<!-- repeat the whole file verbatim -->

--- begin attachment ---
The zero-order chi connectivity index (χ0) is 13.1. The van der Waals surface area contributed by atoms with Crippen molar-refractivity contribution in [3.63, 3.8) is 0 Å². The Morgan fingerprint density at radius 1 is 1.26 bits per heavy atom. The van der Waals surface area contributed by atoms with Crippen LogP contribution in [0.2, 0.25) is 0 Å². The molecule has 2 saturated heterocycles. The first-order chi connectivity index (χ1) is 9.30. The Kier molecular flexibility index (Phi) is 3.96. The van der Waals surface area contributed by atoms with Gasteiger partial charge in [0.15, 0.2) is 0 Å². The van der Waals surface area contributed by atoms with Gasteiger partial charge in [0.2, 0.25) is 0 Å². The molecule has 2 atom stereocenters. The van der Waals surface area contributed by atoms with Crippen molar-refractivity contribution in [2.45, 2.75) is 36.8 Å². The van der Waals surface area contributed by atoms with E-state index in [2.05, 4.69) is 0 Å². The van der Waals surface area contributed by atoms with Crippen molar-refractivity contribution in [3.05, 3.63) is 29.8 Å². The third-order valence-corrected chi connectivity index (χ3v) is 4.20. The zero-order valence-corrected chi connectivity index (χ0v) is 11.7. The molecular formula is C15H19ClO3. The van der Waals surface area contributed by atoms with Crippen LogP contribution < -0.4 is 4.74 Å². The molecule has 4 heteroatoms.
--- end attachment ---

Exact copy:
The zero-order chi connectivity index (χ0) is 13.1. The van der Waals surface area contributed by atoms with Crippen molar-refractivity contribution in [3.63, 3.8) is 0 Å². The Morgan fingerprint density at radius 1 is 1.26 bits per heavy atom. The van der Waals surface area contributed by atoms with Crippen LogP contribution in [0.2, 0.25) is 0 Å². The molecule has 2 saturated heterocycles. The first-order chi connectivity index (χ1) is 9.30. The Kier molecular flexibility index (Phi) is 3.96. The van der Waals surface area contributed by atoms with Gasteiger partial charge in [0.15, 0.2) is 0 Å². The van der Waals surface area contributed by atoms with Gasteiger partial charge in [0.2, 0.25) is 0 Å². The molecule has 2 atom stereocenters. The van der Waals surface area contributed by atoms with Crippen molar-refractivity contribution in [2.45, 2.75) is 36.8 Å². The van der Waals surface area contributed by atoms with E-state index in [2.05, 4.69) is 0 Å². The van der Waals surface area contributed by atoms with Crippen molar-refractivity contribution in [3.05, 3.63) is 29.8 Å². The third-order valence-corrected chi connectivity index (χ3v) is 4.20. The zero-order valence-corrected chi connectivity index (χ0v) is 11.7. The molecular formula is C15H19ClO3. The van der Waals surface area contributed by atoms with Crippen LogP contribution < -0.4 is 4.74 Å². The molecule has 4 heteroatoms.